The best way, I feel, to help fight a culture that condones sexual assault is to change the way we think about the victims and survivors of rape. Let’s teach our sons, daughters, students and peers about sexual boundaries and what it means to give informed, enthusiastic consent and graciously accept non-consent. Let’s teach them to be assertive about sexual health and safety—as well as social safety and comfort (put so well by Phaedra Starling in Schrödinger’s Rapist). Let’s teach them to blame the perpetrator, not the victim—and maybe then, with less fear and doubt, more victims will be able to report assault to police. Let’s teach them that there’s no “right” or “normal” way to respond to trauma. And let’s be there for them—without blaming, without slut shaming—if they ever fear or experience sexual assault.

Men holding placards walk alongside a police car. Photo by EJ Mina.

SlutWalk Brisbane

To wrap up this epic blog post (and many thanks if you got this far), I’d like to write about how I felt at SlutWalk. As I said 1000 words ago, I wasn’t sure up until the last minute whether I should attend, but I decided I would make the rally an empowering experience for me. After all, I had the support of my partner, my housemates, old friends and new.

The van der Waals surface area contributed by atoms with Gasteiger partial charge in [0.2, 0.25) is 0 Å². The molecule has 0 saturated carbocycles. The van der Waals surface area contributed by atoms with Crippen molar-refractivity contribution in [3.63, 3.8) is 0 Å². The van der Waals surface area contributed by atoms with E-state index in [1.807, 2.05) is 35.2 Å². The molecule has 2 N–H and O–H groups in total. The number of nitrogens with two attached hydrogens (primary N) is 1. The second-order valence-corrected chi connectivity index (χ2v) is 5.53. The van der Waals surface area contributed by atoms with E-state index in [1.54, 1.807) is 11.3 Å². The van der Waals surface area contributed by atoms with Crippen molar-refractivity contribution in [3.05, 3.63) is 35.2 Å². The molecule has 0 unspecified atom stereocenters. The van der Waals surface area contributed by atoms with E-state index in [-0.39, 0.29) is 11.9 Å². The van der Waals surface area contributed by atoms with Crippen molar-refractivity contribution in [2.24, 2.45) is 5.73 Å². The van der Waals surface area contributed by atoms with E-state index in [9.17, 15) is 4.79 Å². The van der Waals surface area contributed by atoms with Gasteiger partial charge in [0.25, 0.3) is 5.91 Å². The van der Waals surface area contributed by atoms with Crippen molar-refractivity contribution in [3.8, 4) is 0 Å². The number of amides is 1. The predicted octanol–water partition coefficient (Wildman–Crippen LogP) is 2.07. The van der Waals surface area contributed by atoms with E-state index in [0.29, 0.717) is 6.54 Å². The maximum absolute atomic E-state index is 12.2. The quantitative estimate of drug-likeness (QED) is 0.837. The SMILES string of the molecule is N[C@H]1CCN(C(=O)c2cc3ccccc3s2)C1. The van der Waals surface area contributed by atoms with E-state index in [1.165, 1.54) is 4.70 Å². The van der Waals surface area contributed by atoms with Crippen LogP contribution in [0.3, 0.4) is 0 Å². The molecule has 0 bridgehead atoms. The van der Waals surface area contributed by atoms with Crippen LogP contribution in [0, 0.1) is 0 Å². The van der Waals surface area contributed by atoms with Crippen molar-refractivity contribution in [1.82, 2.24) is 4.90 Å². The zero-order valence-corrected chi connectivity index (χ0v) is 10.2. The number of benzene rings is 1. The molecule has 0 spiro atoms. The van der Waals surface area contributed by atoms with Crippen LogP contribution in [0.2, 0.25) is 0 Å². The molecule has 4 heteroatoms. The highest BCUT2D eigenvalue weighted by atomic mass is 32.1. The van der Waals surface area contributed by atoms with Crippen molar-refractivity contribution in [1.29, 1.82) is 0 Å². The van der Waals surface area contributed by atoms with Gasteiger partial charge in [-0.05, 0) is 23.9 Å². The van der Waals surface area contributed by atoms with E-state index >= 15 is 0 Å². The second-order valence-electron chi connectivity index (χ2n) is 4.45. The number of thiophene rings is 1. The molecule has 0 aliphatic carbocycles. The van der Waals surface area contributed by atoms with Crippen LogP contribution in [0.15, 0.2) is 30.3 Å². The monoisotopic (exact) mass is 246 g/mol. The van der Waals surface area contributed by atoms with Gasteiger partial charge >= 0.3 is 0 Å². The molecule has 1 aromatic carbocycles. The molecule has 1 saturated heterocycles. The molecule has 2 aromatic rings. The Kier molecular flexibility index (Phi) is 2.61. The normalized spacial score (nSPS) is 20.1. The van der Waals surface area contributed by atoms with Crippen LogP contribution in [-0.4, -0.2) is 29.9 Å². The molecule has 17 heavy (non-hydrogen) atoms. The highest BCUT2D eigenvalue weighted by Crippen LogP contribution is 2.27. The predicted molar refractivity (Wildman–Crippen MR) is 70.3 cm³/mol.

There were about 400 people at SlutWalk Brisbane, and I was really surprised—and delighted—by how many men were in attendance. There were people wearing conservative clothes, costumes, naughty clothes, nearly no clothes, and people cross-dressing. Police were there to clear the way for our march and keep us safe—I for one was grateful for QPS’s support. It felt fantastic—and fantastically safe—to be surrounded by people who feel the same way I do about consent and sex. The vibe was warm and friendly. There were a lot of smiles, and more than a few people with tears in their eyes. How good, after all, to have hundreds of people around you saying, “It is not and was not your fault.”

Whether or not SlutWalk’s moniker is contentious, it achieved its goals for me—and I’m very glad of that. Whether or not it helps to change cultural attitudes toward sexual assault—that rape is inevitable or excusable—is yet to be seen, but I have high hopes. After all, SlutWalk’s controversy has gotten everyone talking. Talking about consent is a great first step towards building a society where one can choose to come home at 3 am, whether for sex, cuddles or a cup of Milo, without anyone else deciding for them or judging their decisions.

Woman holds placard that reads, “We’re here for that cup of MILO.” Photo by EJ Mina.

Check out Ms Naughty’s video of SlutWalk Brisbane here. Thank you to the kind souls who let me use their photos: EJ Mina Photography, Sarah Meggitt Photography, and Matt McKillop. If you’re pictured here and would prefer not to be, just let me know and I’ll remove the photo.

Further Reading:
Feminist critics of SlutWalk have forgotten that language is not a commodity

The (Nonexistent) Terrible, Horrible, No Good, Very Bad Consequences of Enthusiastic Consent